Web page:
It was on veteran lyricist Gulzar's insistence that author Harinder Singh Sikka, whose "Calling Sehmat" got adapted into the film "Raazi", agreed to have Meghna Gulzar as the director of the 2018 spy thriller. According to Sikka, that Meghna would direct the Alia Bhatt-Vicky Kaushal starrer was one of the "three conditions" in the film contract that he signed with the production house.
"Raazi" is the real life story of a young Kashmiri girl who agreed to marry a Pakistani army officer in order to spy for India.
"Gulzar wanted work for his daughter. I made it (Meghna as the director) as part of my contract because he took a promise from me that whoever produces the movie, the director would only be Meghna."Now, all of this is in the contract. Gulzar can't say that it was not the case or anything like that," Sikka, who recently came out with his new book, "Vichhoda", told PTI.
The other two clauses in the contract were -- "only Alia Bhatt would play the role of protagonist", and "full and final payment, no installments".
Though the film did overwhelming business at the box office and got rave reviews from the critics too, Sikka was not happy with how the production turned out.
"Had they followed the book to the tee (sic), the movie would have become a folklore," asserted Sikka, a former naval officer. His major disagreement was with the climax of the movie, which he said had cost the film a National Award. "Sehmat, when she returned to India, was given a red carpet welcome at the airport, but when she saw the tri-colour she stepped aside, and saluted the tri-colour. The same was there in the book also.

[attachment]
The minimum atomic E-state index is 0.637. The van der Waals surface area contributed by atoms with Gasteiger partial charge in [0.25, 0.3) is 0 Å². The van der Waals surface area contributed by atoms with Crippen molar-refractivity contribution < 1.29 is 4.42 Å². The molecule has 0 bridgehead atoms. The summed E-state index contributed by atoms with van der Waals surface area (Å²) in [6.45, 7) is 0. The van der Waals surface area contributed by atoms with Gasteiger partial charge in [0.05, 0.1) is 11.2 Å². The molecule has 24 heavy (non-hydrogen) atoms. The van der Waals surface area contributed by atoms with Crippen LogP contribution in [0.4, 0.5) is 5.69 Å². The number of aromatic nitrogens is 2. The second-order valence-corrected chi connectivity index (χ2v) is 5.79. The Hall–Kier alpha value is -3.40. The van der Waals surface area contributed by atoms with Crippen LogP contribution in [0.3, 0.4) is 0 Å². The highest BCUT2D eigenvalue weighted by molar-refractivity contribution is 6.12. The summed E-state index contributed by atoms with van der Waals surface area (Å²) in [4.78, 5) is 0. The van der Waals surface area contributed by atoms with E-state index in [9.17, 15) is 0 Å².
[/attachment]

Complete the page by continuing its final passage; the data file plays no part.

"But in the movie they showed that she came back all depressed, as if she had done a blunder. I asked them not to change that, but they said, 'you don't know the industry, we do'. Now, in my opinion that was the reason the film did not get a single National Award," he said.
Once bitten twice shy, Sikka said he had learnt his lesson, and would be wary in future projects.
"Your ideas need to be delivered only by you. No one else will deliver it for you. 'Raazi' could have been a 'Mother India' kind of thing, had they (filmmakers) not thought of making it too commercial," Sikka, also the producer of award-winning movie "Nanak Shah Fakir", said.
His new book "Vichhoda" (Separation), which also features a strong female protagonist, is the real story of Bibi Amrit Kaur who reunites with her sons six decades after she was forced to leave Pakistan in 1950 because of the Nehru-Liaquat pact.
Also known as the Delhi Pact, the bilateral agreement was signed between India and Pakistan in order to provide a framework for the treatment of minorities in the two countries."I got to know about this story when I was researching for 'Calling Sehmat' in Pakistan. I have come across many such stories of Partition. Besides grit and immense courage, this is a story of faith. It conveys the message that if you have faith, your prayers shall be answered.
"Also, through the stories of these strong women, I want to make my country and its people realise the true capability of women," he added. "Vichhoda" too, will soon be adapted into a movie.